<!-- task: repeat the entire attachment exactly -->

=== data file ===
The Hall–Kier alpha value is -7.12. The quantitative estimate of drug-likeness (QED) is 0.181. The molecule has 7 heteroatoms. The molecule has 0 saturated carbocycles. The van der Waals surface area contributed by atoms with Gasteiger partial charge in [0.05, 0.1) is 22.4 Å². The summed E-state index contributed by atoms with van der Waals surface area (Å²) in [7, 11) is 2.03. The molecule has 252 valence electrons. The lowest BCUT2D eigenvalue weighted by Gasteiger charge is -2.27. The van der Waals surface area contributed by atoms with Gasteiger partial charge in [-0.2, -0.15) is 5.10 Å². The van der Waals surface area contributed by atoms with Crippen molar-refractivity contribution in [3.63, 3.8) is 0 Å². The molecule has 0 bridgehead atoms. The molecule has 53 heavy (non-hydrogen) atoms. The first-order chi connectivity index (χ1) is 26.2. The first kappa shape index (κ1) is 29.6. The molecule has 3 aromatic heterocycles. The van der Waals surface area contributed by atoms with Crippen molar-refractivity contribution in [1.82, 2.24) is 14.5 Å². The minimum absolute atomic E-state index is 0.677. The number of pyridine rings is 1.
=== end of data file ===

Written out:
The Hall–Kier alpha value is -7.12. The quantitative estimate of drug-likeness (QED) is 0.181. The molecule has 7 heteroatoms. The molecule has 0 saturated carbocycles. The van der Waals surface area contributed by atoms with Gasteiger partial charge in [0.05, 0.1) is 22.4 Å². The summed E-state index contributed by atoms with van der Waals surface area (Å²) in [7, 11) is 2.03. The molecule has 252 valence electrons. The lowest BCUT2D eigenvalue weighted by Gasteiger charge is -2.27. The van der Waals surface area contributed by atoms with Gasteiger partial charge in [-0.2, -0.15) is 5.10 Å². The van der Waals surface area contributed by atoms with Crippen molar-refractivity contribution in [3.63, 3.8) is 0 Å². The molecule has 0 bridgehead atoms. The molecule has 53 heavy (non-hydrogen) atoms. The first-order chi connectivity index (χ1) is 26.2. The first kappa shape index (κ1) is 29.6. The molecule has 3 aromatic heterocycles. The van der Waals surface area contributed by atoms with Crippen molar-refractivity contribution in [1.82, 2.24) is 14.5 Å². The minimum absolute atomic E-state index is 0.677. The number of pyridine rings is 1.